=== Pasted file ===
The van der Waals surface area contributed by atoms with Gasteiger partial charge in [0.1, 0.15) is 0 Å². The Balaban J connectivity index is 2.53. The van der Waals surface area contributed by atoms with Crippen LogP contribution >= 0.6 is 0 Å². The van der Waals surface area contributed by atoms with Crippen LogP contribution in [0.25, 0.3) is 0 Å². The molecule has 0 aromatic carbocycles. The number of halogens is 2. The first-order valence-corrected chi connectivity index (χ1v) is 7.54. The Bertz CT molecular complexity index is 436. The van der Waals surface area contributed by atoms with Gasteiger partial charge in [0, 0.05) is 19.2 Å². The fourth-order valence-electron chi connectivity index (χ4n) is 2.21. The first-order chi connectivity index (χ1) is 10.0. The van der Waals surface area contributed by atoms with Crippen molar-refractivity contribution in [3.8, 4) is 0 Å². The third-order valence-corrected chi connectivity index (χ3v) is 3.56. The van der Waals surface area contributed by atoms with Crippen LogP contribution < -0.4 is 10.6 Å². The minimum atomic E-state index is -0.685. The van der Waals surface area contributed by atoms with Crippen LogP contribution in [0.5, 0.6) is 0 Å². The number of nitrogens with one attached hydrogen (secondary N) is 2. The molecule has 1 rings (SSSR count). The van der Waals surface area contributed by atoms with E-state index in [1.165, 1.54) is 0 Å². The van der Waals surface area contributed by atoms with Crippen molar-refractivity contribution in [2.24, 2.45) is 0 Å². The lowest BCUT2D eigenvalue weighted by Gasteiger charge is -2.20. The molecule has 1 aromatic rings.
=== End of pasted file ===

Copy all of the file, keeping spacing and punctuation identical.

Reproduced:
The van der Waals surface area contributed by atoms with Gasteiger partial charge in [0.1, 0.15) is 0 Å². The Balaban J connectivity index is 2.53. The van der Waals surface area contributed by atoms with Crippen LogP contribution >= 0.6 is 0 Å². The van der Waals surface area contributed by atoms with Crippen LogP contribution in [0.25, 0.3) is 0 Å². The molecule has 0 aromatic carbocycles. The number of halogens is 2. The first-order valence-corrected chi connectivity index (χ1v) is 7.54. The Bertz CT molecular complexity index is 436. The van der Waals surface area contributed by atoms with Gasteiger partial charge in [0, 0.05) is 19.2 Å². The fourth-order valence-electron chi connectivity index (χ4n) is 2.21. The first-order chi connectivity index (χ1) is 10.0. The van der Waals surface area contributed by atoms with Crippen molar-refractivity contribution in [3.8, 4) is 0 Å². The third-order valence-corrected chi connectivity index (χ3v) is 3.56. The van der Waals surface area contributed by atoms with Crippen LogP contribution < -0.4 is 10.6 Å². The minimum atomic E-state index is -0.685. The van der Waals surface area contributed by atoms with Crippen LogP contribution in [0.5, 0.6) is 0 Å². The number of nitrogens with one attached hydrogen (secondary N) is 2. The molecule has 1 rings (SSSR count). The van der Waals surface area contributed by atoms with E-state index in [1.165, 1.54) is 0 Å². The van der Waals surface area contributed by atoms with Crippen molar-refractivity contribution in [2.24, 2.45) is 0 Å². The lowest BCUT2D eigenvalue weighted by Gasteiger charge is -2.20. The molecule has 1 aromatic rings.